Peppered with priceless footage of the origins of the organic movement, this film delves head-first into where we came from and where we’re going. Our favorite quote from the trailer? “Organic can get better.” Spoiler alert: the Greenhorns are in this film. Fund them here!
We are so proud of this awesome collaboration. If you’ve been wondering how a maritime art stunt fits into the mission of an organization that supports farmers (I mean, talk about your landlubbers!), this publication is for you! Manifesta lays out the story, history, discourse, and activism behind the Maine Sail Freight project last summer! The un-monograph is a fun and galvanizing read, and we think it is going to make a real believer out of you!
This is a story about a group of young farmers staging a pageant-like protest about the terms of trade in our agricultural economy, and the nature of transportation and exchange within that model.
It’s an elaborate stunt, invoking colonial history and the maritime ex- traction economy of coastal Maine as a platform for discourse on a more regional, more prosperous, and more diverse food economy for the future.
We claim the ocean as an ally and a commons—a venue to imagine what a world where 60% of the retail price goes to the farmer, and view- point from which to watch the farmers of the region operate, and co-oper- ate to circulate wealth and add value. We raise a flag for food sovereignty on the mast of our sail boat.
We are not content to labor where 70% of the agricultural work is performed by those without citizenship. We are not content to operate
in a high-volume, low-value commodity extraction economy. We are not content to be silent while our nation negotiates yet more free trade agree- ments freeing only those at the top of the capitalist slag heap and chaining the rest of us to their terms.
This project is our retort!
Get ready to be looking at a lot of very amazing old photos on an interactive map…
From 1935-1944, the Farm Security Administration-Office of War Information undertook the largest photography project ever sponsored by the federal government. After a series of setbacks in the courts that repealed many of the First New Deal’s program, President Roosevelt pursued a new set of initiatives including the Resettlement Administration in 1935.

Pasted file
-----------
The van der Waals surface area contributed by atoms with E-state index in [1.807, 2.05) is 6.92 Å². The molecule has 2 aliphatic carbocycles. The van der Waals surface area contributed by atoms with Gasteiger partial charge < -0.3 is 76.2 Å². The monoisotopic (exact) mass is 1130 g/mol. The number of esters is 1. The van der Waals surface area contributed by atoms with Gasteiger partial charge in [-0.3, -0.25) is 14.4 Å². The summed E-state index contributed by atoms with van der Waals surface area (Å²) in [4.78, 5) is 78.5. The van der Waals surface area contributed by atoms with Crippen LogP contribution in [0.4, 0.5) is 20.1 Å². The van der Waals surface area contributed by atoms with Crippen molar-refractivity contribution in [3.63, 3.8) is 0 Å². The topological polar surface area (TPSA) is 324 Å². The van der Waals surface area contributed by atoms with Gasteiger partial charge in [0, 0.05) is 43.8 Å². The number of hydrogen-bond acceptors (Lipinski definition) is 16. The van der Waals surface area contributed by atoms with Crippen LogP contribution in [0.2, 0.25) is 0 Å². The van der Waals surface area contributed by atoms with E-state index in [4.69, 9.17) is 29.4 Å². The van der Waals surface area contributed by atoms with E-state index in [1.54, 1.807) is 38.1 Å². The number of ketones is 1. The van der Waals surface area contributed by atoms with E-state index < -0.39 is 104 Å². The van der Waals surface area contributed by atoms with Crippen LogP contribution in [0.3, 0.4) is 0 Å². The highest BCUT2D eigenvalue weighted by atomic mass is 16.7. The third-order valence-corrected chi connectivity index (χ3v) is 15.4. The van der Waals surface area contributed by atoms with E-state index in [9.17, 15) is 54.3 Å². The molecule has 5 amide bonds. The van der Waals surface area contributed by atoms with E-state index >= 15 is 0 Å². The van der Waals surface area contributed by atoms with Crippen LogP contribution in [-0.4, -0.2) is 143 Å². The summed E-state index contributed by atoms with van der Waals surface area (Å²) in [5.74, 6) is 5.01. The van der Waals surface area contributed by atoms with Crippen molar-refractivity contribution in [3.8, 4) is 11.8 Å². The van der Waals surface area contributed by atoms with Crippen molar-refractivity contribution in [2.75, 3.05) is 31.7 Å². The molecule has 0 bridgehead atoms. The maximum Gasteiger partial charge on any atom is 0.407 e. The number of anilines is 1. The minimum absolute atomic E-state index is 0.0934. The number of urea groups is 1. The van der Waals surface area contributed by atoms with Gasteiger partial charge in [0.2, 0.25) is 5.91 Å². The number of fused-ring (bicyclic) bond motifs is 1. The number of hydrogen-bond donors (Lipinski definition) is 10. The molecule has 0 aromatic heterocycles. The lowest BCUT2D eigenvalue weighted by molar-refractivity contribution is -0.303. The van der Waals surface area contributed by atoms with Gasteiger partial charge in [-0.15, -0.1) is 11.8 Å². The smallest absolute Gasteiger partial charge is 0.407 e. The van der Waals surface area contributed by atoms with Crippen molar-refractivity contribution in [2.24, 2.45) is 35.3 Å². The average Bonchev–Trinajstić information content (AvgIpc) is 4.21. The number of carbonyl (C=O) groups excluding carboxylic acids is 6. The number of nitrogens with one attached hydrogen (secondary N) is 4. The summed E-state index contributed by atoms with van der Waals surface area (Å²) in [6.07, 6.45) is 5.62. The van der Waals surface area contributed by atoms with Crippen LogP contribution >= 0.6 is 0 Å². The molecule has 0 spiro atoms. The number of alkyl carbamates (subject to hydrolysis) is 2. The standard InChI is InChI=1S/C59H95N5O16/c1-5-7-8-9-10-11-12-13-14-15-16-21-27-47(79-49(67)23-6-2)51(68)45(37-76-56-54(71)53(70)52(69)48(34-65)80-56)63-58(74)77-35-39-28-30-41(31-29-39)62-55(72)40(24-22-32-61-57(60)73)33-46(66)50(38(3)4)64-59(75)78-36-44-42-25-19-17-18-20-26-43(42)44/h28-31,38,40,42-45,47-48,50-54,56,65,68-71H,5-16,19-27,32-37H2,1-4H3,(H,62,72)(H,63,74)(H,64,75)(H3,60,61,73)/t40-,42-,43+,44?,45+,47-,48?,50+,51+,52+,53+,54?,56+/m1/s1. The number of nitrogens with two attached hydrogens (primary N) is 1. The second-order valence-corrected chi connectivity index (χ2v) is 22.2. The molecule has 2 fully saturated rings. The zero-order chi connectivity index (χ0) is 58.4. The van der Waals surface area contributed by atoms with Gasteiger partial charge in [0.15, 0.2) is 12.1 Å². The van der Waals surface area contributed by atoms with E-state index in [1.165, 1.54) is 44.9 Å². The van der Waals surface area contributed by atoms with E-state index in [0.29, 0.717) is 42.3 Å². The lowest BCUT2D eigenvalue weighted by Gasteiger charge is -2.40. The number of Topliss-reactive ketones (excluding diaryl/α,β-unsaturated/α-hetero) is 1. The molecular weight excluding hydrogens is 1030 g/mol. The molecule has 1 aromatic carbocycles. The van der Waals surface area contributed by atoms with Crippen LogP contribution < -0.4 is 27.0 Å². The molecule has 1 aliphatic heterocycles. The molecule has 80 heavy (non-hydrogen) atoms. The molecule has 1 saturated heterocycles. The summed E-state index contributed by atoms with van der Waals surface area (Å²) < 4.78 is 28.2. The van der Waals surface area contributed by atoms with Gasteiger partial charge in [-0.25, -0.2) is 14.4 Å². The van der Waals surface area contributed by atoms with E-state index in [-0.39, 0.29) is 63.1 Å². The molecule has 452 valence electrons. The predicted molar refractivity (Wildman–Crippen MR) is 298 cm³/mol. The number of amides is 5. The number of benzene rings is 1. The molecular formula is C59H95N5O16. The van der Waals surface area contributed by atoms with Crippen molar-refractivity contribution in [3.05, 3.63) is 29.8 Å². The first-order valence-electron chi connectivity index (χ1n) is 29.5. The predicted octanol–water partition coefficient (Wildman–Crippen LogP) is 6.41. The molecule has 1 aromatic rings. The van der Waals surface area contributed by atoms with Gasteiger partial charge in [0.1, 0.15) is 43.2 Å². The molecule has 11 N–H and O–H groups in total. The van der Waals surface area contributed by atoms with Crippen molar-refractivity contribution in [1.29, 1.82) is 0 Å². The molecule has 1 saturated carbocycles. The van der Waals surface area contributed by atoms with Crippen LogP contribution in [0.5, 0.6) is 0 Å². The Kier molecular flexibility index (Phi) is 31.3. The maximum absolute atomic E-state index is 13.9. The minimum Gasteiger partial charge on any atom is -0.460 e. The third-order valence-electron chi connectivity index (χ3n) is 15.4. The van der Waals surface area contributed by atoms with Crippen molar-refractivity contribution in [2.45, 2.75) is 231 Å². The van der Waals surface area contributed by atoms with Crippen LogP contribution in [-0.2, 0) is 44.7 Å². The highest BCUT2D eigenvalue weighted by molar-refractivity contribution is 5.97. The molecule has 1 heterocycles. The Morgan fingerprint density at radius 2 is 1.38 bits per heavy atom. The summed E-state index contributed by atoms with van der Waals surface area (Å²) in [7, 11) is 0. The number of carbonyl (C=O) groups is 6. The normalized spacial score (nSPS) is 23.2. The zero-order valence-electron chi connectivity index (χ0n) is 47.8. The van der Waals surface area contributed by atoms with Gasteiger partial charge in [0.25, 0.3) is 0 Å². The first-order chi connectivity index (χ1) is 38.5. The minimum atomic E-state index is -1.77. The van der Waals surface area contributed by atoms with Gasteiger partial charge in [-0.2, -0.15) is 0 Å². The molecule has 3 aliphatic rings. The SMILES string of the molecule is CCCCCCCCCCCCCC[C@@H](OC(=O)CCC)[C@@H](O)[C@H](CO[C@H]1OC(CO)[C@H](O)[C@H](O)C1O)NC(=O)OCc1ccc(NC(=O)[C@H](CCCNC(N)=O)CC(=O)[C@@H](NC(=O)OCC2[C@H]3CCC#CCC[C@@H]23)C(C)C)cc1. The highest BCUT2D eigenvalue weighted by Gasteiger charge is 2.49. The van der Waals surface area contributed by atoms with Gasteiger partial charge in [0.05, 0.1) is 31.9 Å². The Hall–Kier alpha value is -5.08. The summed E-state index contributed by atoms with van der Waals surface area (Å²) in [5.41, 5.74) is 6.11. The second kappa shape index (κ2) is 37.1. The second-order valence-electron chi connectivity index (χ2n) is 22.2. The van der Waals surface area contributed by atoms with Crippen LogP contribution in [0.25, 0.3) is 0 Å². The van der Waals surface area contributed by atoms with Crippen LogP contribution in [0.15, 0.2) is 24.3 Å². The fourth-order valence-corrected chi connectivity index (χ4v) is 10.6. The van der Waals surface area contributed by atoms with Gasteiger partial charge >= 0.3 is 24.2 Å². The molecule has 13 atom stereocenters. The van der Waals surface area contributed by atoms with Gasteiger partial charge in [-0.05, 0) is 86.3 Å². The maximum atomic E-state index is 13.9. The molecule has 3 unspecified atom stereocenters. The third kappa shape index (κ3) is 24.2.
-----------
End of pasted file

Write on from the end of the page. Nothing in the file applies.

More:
In order to build support for and justify government programs, the Historical Section set out to document America, often at her most vulnerable, and the successful administration of relief service. The Farm Security Administration—Office of War Information (FSA-OWI) produced some of the most iconic images of the Great Depression and World War II. Unit photographers were sent across the country. The negatives were sent to Washington, DC. The growing collection came to be known as “The File.”
Read more and navigate your towns Ag history HERE.
American History, it’s not boring. (And it’s worth knowing.) Just ask J.L. Bell, a historian who writes on his well-curated blog about the start of the American Revolution in and around Boston.
How can we sell you on studying up on your American history? Well, we could give you the 3 a.m. infomercial-style pragmatic sales pitch, i.e.”Tired of being confused by the nightly news? Do you want a better understanding of today’s most prescient political arguments? Learn more about American’s aversion to taxation, the country’s long-standing tradition of underpaying agricultural workers, and the foundations of a long-entrenched and still-present racial, gender, and class-based hierarchy– and many more!”
Or, we could appeal to your competitive side. i.e. “Trivia night!!!! VICTORY!!! It’s IN YOUR HAAANDS!!”
We could. But today I think we’ll try selling you sensationalist style, because colonial history of political dissent turns out to be far juicier than today’s petition-signing. i.e. Tune in to today’s American history on Boston 1775 for the ARSEN OF THE COURTHOUSE BY ANGRY MOB, the TARRING AND FEATHERING of public officials, and the HANGING OF THE TAXMAN EFFIGY. You won’t want to miss this!”
And really, I think you won’t.
Can You Sing “Maine”?
Songs of Maine’s Fishermen, Sailors, Lumberjacks, River Drivers, & Shore Workers
featuring: From Away Downeast, America’s Easternmost Chantey Group will be playing the fiddle, guitar, banjo, and harmonica this week in Maine, and we highly recommend you make it one (if not both) of the shows. Singing along is strongly encouraged, and family members of all ages are welcome to attend.
First, they will performing Monday, August 17th at 7:00 p.m. at the Indian River Community Association at 1440 Indian River Road in Addison, ME. Admission to this event will be by donation to the building repair fund. For more information, email firstname.lastname@example.org or call 207-497-2450.
Then! On Wednesday, August 19th, Songs of Maine will continue with a FREE SHOW at the Pembroke Library on 221 Old County Road, Pembroke, ME, opposite the fair grounds and horse track. For more information on this show, call 207-726-4747, 726-4745, or email email@example.com
Around the turn of the century, the Salvation Army founded three intentional communities in Colorado, Ohio, and California in an effort to relieve urban poverty that followed in the wake of rapid industrialization. Conceived by founder William Booth, the project was organized by his son-in-law Frederick Booth-Tucker, commander of the Salvation Army in the United States. Clark Spence’s account of this back-to-the-land experiment is at once agricultural, social, religious, and even political history enacted on both sides of the Atlantic: in the irrigated beet and alfalfa fields where small farmers fought hoppers, drought, or saline soil in an effort to wrest a living from their twenty acres; at the fund-raising meetings where the Booth-Tuckers garnered both applause and dollars from business leaders; and in the halls of Congress and Parliament where Army supporters argued in vain for government subsidies.